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Japan and Greece: the two comeback countries

Picture of Peter Garnry
Peter Garnry

Head of Equity Strategy

Summary:  Japanese and Greek equities are part of this year's comeback story with these two equity markets up 16.5% and 31% respectively in local currency terms. Japanese equities are the talk of the town after strong endorsement from Warren Buffett highlighting the low equity valuations in Japanese equities. Greek equities are rallying 7% today as the market is excited about the re-election of the country's centre-right Prime Minister Kyriakos Mitsotakis.


Key points in this equity note:

  • Japanese equities continue to print new all-time highs up 16.5% this year as investors buying into the low equity valuation and potentially benefits from the US and China geopolitical tensions.

  • Japanese equities still have a lot of potential upside as they are valued at a 50% discount to US equities.

  • Greek equities are rallying 7% on the country’s election result extending the equity market gains this year to 31% as the country is coming back from the abyss.

The rise of the Japanese equity market

Back in April we wrote the equity note Will the sun rise over Japanese equities? highlighting Warren Buffett’s renewed commitment to Japanese equities which Berkshire Hathaway dipped into during the early days of the pandemic. Berkshire Hathaway wanted exposure to commodities but through a specific group of Japanese physical commodity trading companies due to strong market position and very low equity valuations. The bet turned out to be correct by Berkshire Hathaway and Japanese equities are overall up 16.5% this year in local currency terms and around 10.7% in USD terms. Warren Buffett’s marketing campaign for Japanese equities has worked well putting attention to this equity market in way we have not seen since Abenomics was introduced in late 2012. Japanese equities have delivered 270% total return in JPY terms since Abenomics was introduced. The long-term total return chart also shows how Japanese equities are now pushing hard into new territory.

The continuous tit-for-tat tactics between the US and China, with the latest being China’s ban of some of Micron’s memory chips, are also adding tailwind to certain “winner countries” that will benefit from fragmented supply chains. Japan has a good chance of being part of this group of winner countries together countries such as Mexico, India, Vietnam, Thailand, Indonesia, and Malaysia.

As we highlighted in our equity note back in April the Japanese equity market has healed from its bubble back in the late 1980s and since 1995 the Japanese equity market has gone from offering a 2%-point lower dividend yield compared to US equities to now offering almost 1%-point more lifting the expected return for Japanese equities. Measured on 12-month forward EV/EBITDA Japanese equities are also almost 50% cheaper than US equities adding the further upside potential of valuation multiple expansion which historically has been the rocket fuel of equity returns.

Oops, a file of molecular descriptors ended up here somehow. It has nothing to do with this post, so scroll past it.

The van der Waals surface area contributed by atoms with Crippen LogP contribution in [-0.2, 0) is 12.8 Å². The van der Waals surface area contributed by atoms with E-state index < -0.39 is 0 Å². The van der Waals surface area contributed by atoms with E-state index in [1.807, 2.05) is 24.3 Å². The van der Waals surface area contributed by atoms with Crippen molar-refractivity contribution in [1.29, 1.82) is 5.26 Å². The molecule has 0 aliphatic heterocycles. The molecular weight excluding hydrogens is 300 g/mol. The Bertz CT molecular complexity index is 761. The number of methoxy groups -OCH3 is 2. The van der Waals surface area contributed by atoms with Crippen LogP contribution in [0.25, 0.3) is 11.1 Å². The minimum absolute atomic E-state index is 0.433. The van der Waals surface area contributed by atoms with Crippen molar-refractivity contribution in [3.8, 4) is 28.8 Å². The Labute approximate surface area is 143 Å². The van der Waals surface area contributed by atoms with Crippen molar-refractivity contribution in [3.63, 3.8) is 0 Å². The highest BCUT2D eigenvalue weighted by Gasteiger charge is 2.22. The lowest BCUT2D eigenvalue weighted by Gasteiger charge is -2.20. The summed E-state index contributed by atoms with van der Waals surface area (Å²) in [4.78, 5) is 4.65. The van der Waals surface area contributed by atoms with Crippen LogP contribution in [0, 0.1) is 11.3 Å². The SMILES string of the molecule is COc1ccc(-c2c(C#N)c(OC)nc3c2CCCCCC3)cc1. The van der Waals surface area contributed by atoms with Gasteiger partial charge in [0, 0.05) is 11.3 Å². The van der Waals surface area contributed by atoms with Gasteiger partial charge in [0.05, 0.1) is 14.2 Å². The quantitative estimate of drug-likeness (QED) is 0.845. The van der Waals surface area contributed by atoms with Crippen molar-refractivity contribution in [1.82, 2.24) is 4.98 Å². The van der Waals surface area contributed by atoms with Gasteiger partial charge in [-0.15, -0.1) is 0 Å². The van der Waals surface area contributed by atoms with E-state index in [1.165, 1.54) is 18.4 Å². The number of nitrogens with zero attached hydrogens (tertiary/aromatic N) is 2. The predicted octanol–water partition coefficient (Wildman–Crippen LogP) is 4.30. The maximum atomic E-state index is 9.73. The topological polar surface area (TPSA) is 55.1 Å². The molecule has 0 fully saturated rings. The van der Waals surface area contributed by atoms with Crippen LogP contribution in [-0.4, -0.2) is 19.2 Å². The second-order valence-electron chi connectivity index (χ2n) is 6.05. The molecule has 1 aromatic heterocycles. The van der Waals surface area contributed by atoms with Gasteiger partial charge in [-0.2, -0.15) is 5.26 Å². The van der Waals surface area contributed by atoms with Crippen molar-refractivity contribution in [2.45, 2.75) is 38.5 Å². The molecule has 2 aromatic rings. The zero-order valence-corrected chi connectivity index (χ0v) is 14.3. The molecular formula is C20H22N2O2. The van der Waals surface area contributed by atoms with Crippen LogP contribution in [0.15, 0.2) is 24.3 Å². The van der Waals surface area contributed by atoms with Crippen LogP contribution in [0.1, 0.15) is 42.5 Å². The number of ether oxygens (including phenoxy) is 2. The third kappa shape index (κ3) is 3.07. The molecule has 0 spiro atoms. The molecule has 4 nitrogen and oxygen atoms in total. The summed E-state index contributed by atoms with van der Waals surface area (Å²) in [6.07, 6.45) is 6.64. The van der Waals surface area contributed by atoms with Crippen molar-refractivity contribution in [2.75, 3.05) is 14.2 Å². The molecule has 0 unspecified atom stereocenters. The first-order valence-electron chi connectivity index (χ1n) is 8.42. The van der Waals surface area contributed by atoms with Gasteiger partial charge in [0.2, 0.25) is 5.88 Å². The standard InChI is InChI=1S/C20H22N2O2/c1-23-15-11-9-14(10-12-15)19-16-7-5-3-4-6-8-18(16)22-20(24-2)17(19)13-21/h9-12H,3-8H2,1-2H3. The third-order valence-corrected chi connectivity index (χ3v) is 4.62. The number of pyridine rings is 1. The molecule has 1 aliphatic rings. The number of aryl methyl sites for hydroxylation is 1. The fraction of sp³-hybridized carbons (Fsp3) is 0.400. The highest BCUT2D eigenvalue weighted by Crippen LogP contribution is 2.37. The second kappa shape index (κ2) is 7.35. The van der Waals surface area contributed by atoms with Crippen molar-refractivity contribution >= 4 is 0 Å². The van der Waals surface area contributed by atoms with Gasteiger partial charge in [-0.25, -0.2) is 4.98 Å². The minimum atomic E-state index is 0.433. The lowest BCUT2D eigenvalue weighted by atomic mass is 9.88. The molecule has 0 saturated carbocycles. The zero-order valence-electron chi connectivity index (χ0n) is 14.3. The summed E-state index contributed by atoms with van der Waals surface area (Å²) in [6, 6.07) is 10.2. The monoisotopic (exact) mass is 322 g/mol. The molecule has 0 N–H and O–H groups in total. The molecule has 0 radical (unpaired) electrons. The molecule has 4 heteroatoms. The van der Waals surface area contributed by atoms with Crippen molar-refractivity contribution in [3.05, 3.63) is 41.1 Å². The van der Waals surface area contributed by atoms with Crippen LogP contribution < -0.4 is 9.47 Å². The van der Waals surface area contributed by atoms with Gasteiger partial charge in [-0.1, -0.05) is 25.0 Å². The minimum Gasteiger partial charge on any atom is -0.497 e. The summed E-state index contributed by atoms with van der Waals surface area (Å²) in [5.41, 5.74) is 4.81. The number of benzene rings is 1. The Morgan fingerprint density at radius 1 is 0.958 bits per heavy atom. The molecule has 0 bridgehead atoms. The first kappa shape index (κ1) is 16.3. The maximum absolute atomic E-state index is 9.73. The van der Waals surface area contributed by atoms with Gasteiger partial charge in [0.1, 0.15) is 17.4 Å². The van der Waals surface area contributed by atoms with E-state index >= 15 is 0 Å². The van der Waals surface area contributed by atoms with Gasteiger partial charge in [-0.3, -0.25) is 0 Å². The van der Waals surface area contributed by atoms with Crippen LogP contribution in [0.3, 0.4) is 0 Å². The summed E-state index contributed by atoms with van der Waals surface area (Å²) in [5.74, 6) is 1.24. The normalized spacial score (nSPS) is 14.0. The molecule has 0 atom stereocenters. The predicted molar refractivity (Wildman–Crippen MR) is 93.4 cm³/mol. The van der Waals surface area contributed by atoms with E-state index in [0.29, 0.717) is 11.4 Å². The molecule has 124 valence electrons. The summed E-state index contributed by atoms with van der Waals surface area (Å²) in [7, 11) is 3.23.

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TOPIX total return index | Source: Bloomberg

If take a look at the industry groups that have led the gains in Japanese equities then those are Semiconductors (+46%), Consumer Services (+39%), Consumer Durables & Apparel (31%), Technology Hardware (27%), and Capital Goods (24%). If we go deeper into these industry groups then the single stocks that have had the most momentum are:

  • Renesas Electronics
  • Advantest
  • Zensho
  • Oriental Land
  • Sega Sammy
  • Sony
  • Daiwabo
  • Keyence
  • Kajima
  • Mitsubishi Electric

Investors like the Greek election result

Greek equities are rallying 7% to highest levels since 2014 (measured on the price index and not total return) following the Greek election result with centre-right Prime Minister Kyriakos Mitsotakis winning big over the opposition reducing political risks for Greece that has been through many ups and downs the past 15 years. The Greek equity market is up 31% this year and in total return terms the index is approaching the final peak in January 2011 before the severe austerity measures were implemented to avoid Greece failing as a state inside the euro area. From the lows in May 2012 the Greek equity market has now returned 186% or 10% annualized which is beginning to reach a level where those investors that dared to invest in the country during its darkest hours in modern history are being rewarded accordingly.

The equity market is a true vote of confidence to the new political class that is delivering results for the economy although the unemployment rate is still at 10.9%. But the unemployment rate has come down from 28.1% in 2013 and the current unemployment rate is where Greece was back in 2004. The comeback for Greece has been painful for the people and hopefully Greece will extend its good momentum. While the labour market has improved the real GDP is still 20% below its peak in 2008 highlighting that Greece experienced a traumatic economic depression. Despite the hardship I have a vivid recollection of my last visit to Athens back in 2014 where I met joyful people despite the hard times. There was a sense of the future could only get better. On a final note, it is worth mentioning that the debt-to-GDP, although still high, is at 171% the lowest since Q3 2015.
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Athens Stock Exchange General Index total return | Source: Bloomberg

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